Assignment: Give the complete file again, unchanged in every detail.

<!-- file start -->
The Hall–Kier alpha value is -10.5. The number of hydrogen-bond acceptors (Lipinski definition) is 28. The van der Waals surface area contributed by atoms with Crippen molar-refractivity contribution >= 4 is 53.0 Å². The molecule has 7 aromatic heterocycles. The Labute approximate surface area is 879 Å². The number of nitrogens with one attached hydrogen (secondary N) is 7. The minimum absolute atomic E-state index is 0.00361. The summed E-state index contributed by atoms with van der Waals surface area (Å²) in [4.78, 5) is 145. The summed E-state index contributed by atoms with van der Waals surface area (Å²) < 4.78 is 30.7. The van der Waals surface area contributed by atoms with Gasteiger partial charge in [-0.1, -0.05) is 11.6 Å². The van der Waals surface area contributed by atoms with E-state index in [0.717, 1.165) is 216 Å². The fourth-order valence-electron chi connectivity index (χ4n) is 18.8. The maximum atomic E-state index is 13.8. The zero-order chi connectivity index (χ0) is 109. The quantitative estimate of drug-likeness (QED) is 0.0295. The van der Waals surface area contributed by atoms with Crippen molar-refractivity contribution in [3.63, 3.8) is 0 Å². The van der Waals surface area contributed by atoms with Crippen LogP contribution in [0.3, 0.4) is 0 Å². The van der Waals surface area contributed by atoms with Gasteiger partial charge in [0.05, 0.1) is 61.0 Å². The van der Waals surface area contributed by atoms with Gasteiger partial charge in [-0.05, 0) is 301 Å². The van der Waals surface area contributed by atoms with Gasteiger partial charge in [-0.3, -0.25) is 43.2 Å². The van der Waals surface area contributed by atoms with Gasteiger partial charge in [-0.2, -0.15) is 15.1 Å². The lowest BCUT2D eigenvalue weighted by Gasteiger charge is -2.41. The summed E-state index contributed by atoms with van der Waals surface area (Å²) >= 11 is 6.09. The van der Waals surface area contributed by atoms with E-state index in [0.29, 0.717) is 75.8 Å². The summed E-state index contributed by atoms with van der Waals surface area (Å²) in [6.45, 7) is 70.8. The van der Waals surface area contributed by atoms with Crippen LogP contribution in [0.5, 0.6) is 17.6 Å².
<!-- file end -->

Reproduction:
The Hall–Kier alpha value is -10.5. The number of hydrogen-bond acceptors (Lipinski definition) is 28. The van der Waals surface area contributed by atoms with Crippen molar-refractivity contribution >= 4 is 53.0 Å². The molecule has 7 aromatic heterocycles. The Labute approximate surface area is 879 Å². The number of nitrogens with one attached hydrogen (secondary N) is 7. The minimum absolute atomic E-state index is 0.00361. The summed E-state index contributed by atoms with van der Waals surface area (Å²) in [4.78, 5) is 145. The summed E-state index contributed by atoms with van der Waals surface area (Å²) < 4.78 is 30.7. The van der Waals surface area contributed by atoms with Gasteiger partial charge in [-0.1, -0.05) is 11.6 Å². The van der Waals surface area contributed by atoms with E-state index in [0.717, 1.165) is 216 Å². The fourth-order valence-electron chi connectivity index (χ4n) is 18.8. The maximum atomic E-state index is 13.8. The zero-order chi connectivity index (χ0) is 109. The quantitative estimate of drug-likeness (QED) is 0.0295. The van der Waals surface area contributed by atoms with Crippen molar-refractivity contribution in [3.63, 3.8) is 0 Å². The van der Waals surface area contributed by atoms with Crippen LogP contribution in [0.3, 0.4) is 0 Å². The van der Waals surface area contributed by atoms with Gasteiger partial charge in [0.05, 0.1) is 61.0 Å². The van der Waals surface area contributed by atoms with Gasteiger partial charge in [-0.05, 0) is 301 Å². The van der Waals surface area contributed by atoms with Gasteiger partial charge in [-0.3, -0.25) is 43.2 Å². The van der Waals surface area contributed by atoms with Gasteiger partial charge in [-0.2, -0.15) is 15.1 Å². The lowest BCUT2D eigenvalue weighted by Gasteiger charge is -2.41. The summed E-state index contributed by atoms with van der Waals surface area (Å²) >= 11 is 6.09. The van der Waals surface area contributed by atoms with E-state index in [0.29, 0.717) is 75.8 Å². The summed E-state index contributed by atoms with van der Waals surface area (Å²) in [6.45, 7) is 70.8. The van der Waals surface area contributed by atoms with Crippen LogP contribution in [0.5, 0.6) is 17.6 Å².